Paul’s Letter to the Galatians

Peter and Paul (by El Greco)

Background to the Letter

This week’s New Testament readings are from Paul’s letter to the Galatians. The letter was probably written around AD 49, just after Paul and Barnabas completed the First Missionary Journey and before the Council of Jerusalem, which was either that same year or in AD 50. This timing is important. The church at Antioch, where Paul and Barnabas were ministering, was a diverse church, containing not only Jews and Gentiles but also different races and ethnicities. Such diversity made it only natural that the Christians there would be inclined to lay hold of the Old Covenant promises that God would bring the Gentiles into the covenant community. The First Missionary Journey was a test of those promises. If no Gentiles had come to faith in Christ Jesus, it would have thrown the Christian Church into a crisis of confidence. But Gentiles did come to faith during the Journey, along with many Jews, which validated the promises of God.

When Paul and Barnabas returned to Antioch and gave a readout of their Journey, Peter probably came up from Jerusalem to hear what happened. At first he mixed with Gentiles in the church, eating and socializing with them, but later distancing himself from them because Jewish Christians from Jerusalem questioned the appropriateness of Peter’s behavior. The heritage of Judaism meant that even for Jews who accepted Jesus as the Messiah, there was a lingering sense that believing Gentiles had to adopt Jews ceremonial practices, including circumcision, if they were to be deemed righteous. Failure to do that meant that the Gentiles could not be fully part of the covenant community. Paul confronted Peter over this issue at Antioch, recognizing that justification is by faith alone in Christ alone. Although Peter was convicted of his hypocrisy, the “Judaizer” Christians sent emissaries to the churches in Galatia which Paul and Barnabas planted, carrying the message that the teaching of Paul and Barnabas needed to be “corrected” and the the Galatians therefore had to obey the ceremonial laws. Paul probably got word of what was going on through associates, and that is what prompted this letter.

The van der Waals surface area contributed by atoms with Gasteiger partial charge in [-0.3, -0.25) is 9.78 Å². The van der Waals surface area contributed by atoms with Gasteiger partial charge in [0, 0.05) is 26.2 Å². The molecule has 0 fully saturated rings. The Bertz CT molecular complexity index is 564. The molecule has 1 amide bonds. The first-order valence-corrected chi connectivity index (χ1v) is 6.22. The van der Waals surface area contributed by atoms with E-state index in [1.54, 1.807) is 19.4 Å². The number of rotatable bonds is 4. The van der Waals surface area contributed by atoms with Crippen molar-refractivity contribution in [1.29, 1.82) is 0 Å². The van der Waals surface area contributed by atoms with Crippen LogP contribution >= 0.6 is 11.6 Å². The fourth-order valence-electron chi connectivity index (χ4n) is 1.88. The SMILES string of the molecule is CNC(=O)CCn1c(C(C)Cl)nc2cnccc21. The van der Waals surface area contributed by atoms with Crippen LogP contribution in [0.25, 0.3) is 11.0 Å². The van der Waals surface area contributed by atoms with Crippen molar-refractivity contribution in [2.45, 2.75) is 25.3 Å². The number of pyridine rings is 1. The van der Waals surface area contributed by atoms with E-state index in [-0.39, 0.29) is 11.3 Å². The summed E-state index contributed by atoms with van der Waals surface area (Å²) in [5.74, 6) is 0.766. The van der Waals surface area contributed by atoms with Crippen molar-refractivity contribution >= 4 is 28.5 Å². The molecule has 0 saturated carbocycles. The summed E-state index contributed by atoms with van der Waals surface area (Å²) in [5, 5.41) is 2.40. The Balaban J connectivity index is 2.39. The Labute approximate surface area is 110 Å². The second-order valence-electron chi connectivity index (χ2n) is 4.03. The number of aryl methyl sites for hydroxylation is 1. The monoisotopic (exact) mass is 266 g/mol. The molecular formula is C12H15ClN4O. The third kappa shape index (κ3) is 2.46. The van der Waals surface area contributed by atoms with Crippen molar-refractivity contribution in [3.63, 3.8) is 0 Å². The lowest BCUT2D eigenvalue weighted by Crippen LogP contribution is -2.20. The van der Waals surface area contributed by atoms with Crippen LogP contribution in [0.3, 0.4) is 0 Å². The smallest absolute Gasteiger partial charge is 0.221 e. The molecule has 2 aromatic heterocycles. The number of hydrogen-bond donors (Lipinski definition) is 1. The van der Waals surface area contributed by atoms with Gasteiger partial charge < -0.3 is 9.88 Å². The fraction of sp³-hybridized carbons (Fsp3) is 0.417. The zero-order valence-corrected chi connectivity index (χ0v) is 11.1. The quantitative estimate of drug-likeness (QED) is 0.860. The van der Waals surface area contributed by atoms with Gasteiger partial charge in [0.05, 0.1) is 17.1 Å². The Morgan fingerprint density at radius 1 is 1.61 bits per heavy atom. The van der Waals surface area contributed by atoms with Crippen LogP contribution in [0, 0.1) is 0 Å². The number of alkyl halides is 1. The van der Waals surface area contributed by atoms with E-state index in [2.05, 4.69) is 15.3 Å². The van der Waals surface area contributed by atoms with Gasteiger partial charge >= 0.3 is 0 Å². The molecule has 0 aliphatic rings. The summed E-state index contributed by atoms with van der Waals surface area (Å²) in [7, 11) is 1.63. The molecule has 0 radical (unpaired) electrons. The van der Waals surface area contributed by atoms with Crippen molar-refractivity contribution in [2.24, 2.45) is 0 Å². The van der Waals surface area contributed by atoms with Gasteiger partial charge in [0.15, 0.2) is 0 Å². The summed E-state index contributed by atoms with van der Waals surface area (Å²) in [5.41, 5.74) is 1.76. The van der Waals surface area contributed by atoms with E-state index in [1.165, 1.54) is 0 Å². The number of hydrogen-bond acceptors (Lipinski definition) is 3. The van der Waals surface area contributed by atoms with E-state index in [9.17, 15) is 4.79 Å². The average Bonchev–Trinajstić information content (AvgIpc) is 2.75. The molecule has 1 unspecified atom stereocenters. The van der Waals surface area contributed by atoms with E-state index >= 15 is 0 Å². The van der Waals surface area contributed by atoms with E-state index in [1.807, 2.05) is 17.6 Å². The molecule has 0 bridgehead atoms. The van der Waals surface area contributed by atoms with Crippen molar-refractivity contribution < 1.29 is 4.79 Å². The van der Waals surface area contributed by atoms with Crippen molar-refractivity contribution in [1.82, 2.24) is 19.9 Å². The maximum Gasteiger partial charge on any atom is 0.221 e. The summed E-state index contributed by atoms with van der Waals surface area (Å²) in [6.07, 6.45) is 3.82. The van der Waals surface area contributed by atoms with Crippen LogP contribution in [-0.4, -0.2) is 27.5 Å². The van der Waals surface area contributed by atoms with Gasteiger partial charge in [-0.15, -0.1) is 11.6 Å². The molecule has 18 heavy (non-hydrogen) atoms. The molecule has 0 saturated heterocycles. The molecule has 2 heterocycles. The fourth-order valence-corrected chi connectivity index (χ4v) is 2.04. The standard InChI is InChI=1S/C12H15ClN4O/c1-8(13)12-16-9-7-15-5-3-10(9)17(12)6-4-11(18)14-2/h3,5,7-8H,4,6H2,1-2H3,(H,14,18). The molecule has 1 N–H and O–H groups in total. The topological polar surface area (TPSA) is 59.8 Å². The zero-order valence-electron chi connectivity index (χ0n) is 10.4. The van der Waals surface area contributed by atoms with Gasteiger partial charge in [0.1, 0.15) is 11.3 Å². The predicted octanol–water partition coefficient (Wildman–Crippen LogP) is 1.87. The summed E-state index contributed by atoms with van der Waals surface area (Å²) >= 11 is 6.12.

This is an angry letter. While this is a serious theological issue, it is not merely that for Paul. Paul has seen in the lives of these new believers the grace that flows from accepted Christ alone as the basis for the Christian’s justification before God. By adopting the Judaizers’s recommendations, however, people were starting to backbite each other, become self-congratulatory, and look down on others. For Paul, to live by the works brought into question what difference Christ really made. This is a life and death issue. This controversy would not ultimately be resolved until the Council of Jerusalem, when Peter articulated a position in support of Paul and against the Judaizers. The letter to the Galatians, then, should be seen as Paul’s opening case in the controversy.

An Outline of Galatians

I.      Introduction, Salutation, and Imprecation (Gal. 1:1-10)

II.     Paul’s Defense of His Independent Authority (1:11-2:10)

III.   Paul’s Previous Confrontation with the Judaizers (2:11-21)

IV.   Life in the Spirit by Faith or Law?  (3:1-4:31)

VI.   Results of the Freedom We Have in Union with Christ (5:13-26)

VII.  Closing Remarks (6:11-18)

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